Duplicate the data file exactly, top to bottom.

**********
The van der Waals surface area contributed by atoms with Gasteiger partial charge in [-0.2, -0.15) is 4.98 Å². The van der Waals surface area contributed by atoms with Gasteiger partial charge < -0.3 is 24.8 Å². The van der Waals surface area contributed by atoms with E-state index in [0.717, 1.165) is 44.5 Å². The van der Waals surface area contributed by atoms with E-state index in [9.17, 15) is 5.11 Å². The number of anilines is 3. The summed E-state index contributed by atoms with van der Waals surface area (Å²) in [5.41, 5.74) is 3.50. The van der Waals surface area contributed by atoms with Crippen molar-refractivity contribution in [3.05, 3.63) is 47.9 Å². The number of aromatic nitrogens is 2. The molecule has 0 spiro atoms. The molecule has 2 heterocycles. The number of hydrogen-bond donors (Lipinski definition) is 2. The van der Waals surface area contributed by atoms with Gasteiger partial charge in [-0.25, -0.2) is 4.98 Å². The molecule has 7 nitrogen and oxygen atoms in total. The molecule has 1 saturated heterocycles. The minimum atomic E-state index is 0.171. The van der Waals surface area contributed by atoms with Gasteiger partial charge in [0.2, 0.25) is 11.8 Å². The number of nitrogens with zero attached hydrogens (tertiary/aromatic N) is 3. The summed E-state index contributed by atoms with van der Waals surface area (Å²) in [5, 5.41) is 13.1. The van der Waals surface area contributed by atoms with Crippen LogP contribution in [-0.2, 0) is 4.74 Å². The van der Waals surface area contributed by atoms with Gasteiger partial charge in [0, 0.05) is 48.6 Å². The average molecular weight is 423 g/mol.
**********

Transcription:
The van der Waals surface area contributed by atoms with Gasteiger partial charge in [-0.2, -0.15) is 4.98 Å². The van der Waals surface area contributed by atoms with Gasteiger partial charge < -0.3 is 24.8 Å². The van der Waals surface area contributed by atoms with E-state index in [0.717, 1.165) is 44.5 Å². The van der Waals surface area contributed by atoms with E-state index in [9.17, 15) is 5.11 Å². The number of anilines is 3. The summed E-state index contributed by atoms with van der Waals surface area (Å²) in [5.41, 5.74) is 3.50. The van der Waals surface area contributed by atoms with Crippen molar-refractivity contribution in [3.05, 3.63) is 47.9 Å². The number of aromatic nitrogens is 2. The molecule has 0 spiro atoms. The molecule has 2 heterocycles. The number of hydrogen-bond donors (Lipinski definition) is 2. The van der Waals surface area contributed by atoms with Gasteiger partial charge in [-0.25, -0.2) is 4.98 Å². The molecule has 7 nitrogen and oxygen atoms in total. The molecule has 1 saturated heterocycles. The minimum atomic E-state index is 0.171. The van der Waals surface area contributed by atoms with Gasteiger partial charge in [0.2, 0.25) is 11.8 Å². The number of nitrogens with zero attached hydrogens (tertiary/aromatic N) is 3. The summed E-state index contributed by atoms with van der Waals surface area (Å²) in [5, 5.41) is 13.1. The van der Waals surface area contributed by atoms with Crippen LogP contribution in [-0.2, 0) is 4.74 Å². The van der Waals surface area contributed by atoms with Gasteiger partial charge in [0, 0.05) is 48.6 Å². The average molecular weight is 423 g/mol.